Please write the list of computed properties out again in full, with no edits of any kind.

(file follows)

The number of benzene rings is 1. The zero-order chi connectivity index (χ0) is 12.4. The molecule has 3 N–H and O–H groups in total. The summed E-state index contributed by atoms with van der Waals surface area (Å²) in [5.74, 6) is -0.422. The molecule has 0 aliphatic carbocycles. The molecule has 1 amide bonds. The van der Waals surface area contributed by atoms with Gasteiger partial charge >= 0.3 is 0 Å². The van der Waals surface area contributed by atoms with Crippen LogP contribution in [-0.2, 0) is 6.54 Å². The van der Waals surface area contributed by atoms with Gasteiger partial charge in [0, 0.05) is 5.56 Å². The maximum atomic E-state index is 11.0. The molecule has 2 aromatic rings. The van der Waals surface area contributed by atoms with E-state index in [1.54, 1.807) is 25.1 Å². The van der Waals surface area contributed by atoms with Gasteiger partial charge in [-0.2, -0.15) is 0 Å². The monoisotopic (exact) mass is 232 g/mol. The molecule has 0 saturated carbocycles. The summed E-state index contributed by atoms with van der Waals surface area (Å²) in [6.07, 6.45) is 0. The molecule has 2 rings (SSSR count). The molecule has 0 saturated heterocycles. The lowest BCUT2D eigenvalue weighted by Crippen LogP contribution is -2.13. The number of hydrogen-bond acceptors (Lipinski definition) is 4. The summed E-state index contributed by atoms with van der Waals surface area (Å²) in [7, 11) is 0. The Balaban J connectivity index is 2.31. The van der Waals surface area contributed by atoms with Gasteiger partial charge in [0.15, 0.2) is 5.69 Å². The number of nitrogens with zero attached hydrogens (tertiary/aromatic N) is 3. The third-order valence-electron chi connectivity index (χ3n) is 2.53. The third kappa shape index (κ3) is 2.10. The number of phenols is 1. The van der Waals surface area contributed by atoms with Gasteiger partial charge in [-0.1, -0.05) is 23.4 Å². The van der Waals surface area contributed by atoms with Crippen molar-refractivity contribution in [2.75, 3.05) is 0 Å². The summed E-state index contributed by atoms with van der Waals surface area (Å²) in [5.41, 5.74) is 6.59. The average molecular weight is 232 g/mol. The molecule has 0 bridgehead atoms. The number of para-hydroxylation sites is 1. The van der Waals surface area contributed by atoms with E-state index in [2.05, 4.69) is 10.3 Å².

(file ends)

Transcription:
The number of benzene rings is 1. The zero-order chi connectivity index (χ0) is 12.4. The molecule has 3 N–H and O–H groups in total. The summed E-state index contributed by atoms with van der Waals surface area (Å²) in [5.74, 6) is -0.422. The molecule has 0 aliphatic carbocycles. The molecule has 1 amide bonds. The van der Waals surface area contributed by atoms with Gasteiger partial charge >= 0.3 is 0 Å². The van der Waals surface area contributed by atoms with Crippen LogP contribution in [-0.2, 0) is 6.54 Å². The van der Waals surface area contributed by atoms with Gasteiger partial charge in [0, 0.05) is 5.56 Å². The maximum atomic E-state index is 11.0. The molecule has 2 aromatic rings. The van der Waals surface area contributed by atoms with E-state index in [1.54, 1.807) is 25.1 Å². The van der Waals surface area contributed by atoms with Gasteiger partial charge in [-0.2, -0.15) is 0 Å². The monoisotopic (exact) mass is 232 g/mol. The molecule has 0 saturated carbocycles. The summed E-state index contributed by atoms with van der Waals surface area (Å²) in [6.07, 6.45) is 0. The molecule has 2 rings (SSSR count). The molecule has 0 saturated heterocycles. The lowest BCUT2D eigenvalue weighted by Crippen LogP contribution is -2.13. The number of hydrogen-bond acceptors (Lipinski definition) is 4. The summed E-state index contributed by atoms with van der Waals surface area (Å²) in [7, 11) is 0. The Balaban J connectivity index is 2.31. The van der Waals surface area contributed by atoms with Gasteiger partial charge in [0.15, 0.2) is 5.69 Å². The number of nitrogens with zero attached hydrogens (tertiary/aromatic N) is 3. The third-order valence-electron chi connectivity index (χ3n) is 2.53. The third kappa shape index (κ3) is 2.10. The number of phenols is 1. The van der Waals surface area contributed by atoms with Gasteiger partial charge in [-0.1, -0.05) is 23.4 Å². The van der Waals surface area contributed by atoms with Crippen molar-refractivity contribution in [2.75, 3.05) is 0 Å². The summed E-state index contributed by atoms with van der Waals surface area (Å²) in [5.41, 5.74) is 6.59. The average molecular weight is 232 g/mol. The molecule has 0 bridgehead atoms. The number of para-hydroxylation sites is 1. The van der Waals surface area contributed by atoms with E-state index in [2.05, 4.69) is 10.3 Å².